Three volunteers of Gospel Echoing Missionary Society (GEMS) were arrested from village Motwa near Satna for allegedly converting the local people to Christianity on a complaint from right-wing activists who reportedly accompanied the police when the arrests were made late on Saturday.
Stephen Rajkumar, Harilal and Anil were released on bail on Sunday by a local magistrate.
- Christians held for ‘conversion’: Madhya Pradesh High Court reprimands GRP, orders probe into assault charge
- AIMIM Mahoba chief booked under Arms Act
- Bhopal gangrape: CM Chouhan forms SIT to probe lapses in investigation, Congress terms incident a 'blot' on state govt
- Madhya Pradesh ‘forcible conversion’: HC hands over children to parents
- 5 Mizoram ‘evangelists’ freed on bail
- Seven from Mizoram held under anti-conversion law in MP
Majhagawan Police Station in-charge Khem Singh told The Indian Express that statements of few women have been recorded who were cured of various ailments during medical camps organized by the Society. The women said they had converted to Christianity recently.
Singh said the police had received a complaint from one Rajaram Sahu that the missionaries were converting people in a school in the guise of offering prayers. The 25-year-old complainant alleged that potential converts were made to take a bath and asked to read the Bible.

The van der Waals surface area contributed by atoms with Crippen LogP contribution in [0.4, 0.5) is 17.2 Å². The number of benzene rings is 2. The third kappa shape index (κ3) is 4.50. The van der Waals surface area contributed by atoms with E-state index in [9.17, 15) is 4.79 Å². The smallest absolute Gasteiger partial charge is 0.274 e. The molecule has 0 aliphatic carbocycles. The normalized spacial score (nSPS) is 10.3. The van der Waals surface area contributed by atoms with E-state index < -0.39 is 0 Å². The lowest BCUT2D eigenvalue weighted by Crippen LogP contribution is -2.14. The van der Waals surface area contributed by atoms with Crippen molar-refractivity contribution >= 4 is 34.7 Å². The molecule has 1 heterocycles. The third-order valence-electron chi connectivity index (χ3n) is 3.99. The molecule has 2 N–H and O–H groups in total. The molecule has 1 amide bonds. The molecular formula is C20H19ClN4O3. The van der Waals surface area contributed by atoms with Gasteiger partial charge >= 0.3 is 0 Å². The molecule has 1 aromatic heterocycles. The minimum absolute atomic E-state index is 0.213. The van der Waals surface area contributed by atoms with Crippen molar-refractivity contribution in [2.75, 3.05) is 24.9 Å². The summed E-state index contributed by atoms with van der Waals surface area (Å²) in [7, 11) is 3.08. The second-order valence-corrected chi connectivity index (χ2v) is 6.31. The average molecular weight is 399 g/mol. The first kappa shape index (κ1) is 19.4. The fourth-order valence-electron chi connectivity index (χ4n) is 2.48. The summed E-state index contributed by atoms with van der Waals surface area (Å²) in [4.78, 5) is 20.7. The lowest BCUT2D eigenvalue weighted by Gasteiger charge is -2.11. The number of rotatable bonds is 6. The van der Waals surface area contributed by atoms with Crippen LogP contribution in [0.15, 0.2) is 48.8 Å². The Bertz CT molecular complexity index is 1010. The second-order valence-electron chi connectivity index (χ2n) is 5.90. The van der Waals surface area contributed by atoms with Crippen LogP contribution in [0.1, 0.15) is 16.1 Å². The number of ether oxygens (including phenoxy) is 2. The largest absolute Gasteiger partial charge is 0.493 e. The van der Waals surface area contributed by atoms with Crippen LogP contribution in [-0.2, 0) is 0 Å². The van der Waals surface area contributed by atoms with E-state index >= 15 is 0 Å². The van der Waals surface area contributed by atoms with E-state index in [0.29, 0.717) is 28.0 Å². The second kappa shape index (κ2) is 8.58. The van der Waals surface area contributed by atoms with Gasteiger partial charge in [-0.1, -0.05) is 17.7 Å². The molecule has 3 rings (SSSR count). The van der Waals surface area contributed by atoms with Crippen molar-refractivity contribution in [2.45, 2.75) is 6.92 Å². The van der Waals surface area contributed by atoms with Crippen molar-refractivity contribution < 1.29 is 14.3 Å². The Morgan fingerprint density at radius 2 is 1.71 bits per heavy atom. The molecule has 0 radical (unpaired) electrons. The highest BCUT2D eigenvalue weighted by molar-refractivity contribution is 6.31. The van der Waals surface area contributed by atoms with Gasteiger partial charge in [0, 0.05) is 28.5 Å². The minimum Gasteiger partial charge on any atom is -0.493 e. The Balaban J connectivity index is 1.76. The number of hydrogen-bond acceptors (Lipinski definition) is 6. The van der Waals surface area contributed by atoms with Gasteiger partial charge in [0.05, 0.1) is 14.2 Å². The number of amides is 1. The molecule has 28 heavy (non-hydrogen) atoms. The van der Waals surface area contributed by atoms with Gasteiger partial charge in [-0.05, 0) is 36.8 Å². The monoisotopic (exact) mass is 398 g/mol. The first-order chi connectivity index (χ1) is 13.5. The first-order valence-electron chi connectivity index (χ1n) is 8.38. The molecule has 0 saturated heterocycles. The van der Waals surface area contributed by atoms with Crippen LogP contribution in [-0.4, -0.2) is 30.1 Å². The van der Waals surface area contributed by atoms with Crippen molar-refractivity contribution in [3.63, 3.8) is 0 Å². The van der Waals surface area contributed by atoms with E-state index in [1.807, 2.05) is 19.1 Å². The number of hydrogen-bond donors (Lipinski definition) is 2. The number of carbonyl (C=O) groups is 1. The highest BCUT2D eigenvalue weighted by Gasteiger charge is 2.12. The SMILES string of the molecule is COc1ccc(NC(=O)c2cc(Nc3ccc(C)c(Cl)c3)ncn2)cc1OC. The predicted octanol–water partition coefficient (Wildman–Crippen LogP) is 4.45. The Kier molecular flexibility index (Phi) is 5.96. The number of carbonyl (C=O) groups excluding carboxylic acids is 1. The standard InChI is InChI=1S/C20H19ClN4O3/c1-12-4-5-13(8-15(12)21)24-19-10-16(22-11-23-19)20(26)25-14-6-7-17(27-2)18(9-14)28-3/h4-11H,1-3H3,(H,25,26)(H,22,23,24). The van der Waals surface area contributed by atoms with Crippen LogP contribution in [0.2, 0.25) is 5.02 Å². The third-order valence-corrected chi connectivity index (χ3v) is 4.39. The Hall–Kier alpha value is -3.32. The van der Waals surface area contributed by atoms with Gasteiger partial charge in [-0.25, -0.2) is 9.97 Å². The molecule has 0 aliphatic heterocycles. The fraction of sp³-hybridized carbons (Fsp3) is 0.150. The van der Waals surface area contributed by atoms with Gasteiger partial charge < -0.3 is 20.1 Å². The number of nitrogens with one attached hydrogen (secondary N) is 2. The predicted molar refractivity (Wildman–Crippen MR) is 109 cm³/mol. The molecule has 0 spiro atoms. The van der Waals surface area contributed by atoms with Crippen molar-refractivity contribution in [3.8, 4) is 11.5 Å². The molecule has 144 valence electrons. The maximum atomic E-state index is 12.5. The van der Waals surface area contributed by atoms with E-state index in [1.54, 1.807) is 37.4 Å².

The three were booked under the Madhya Pradesh Freedom of Religion Act and sections 295, 506 and 34 of the IPC
GEMS spokesman Mariyosh, however, denied the allegations of conversion saying the society has been active in the region since 1972 and offering humanitarian services.
A fortnight ago a missionary couple was detained in Umaria on similar charges but let off because there was no evidence against them, the spokesman said and claimed that the police had no evidence against the trio either but arrested them under pressure from the VHP whose activists accompanied the police to the school.
Mariyosh alleged the police and VHP activists roughed up the trio, a charge Singh denied. The spokesman claimed that a film with a social message on peace was being shown in school when the police reached there.
“The action was premeditated. No one was being converted to Christianity,” the spokesman said and added that the society was going to complain to the commission for minorities against the alleged persecution.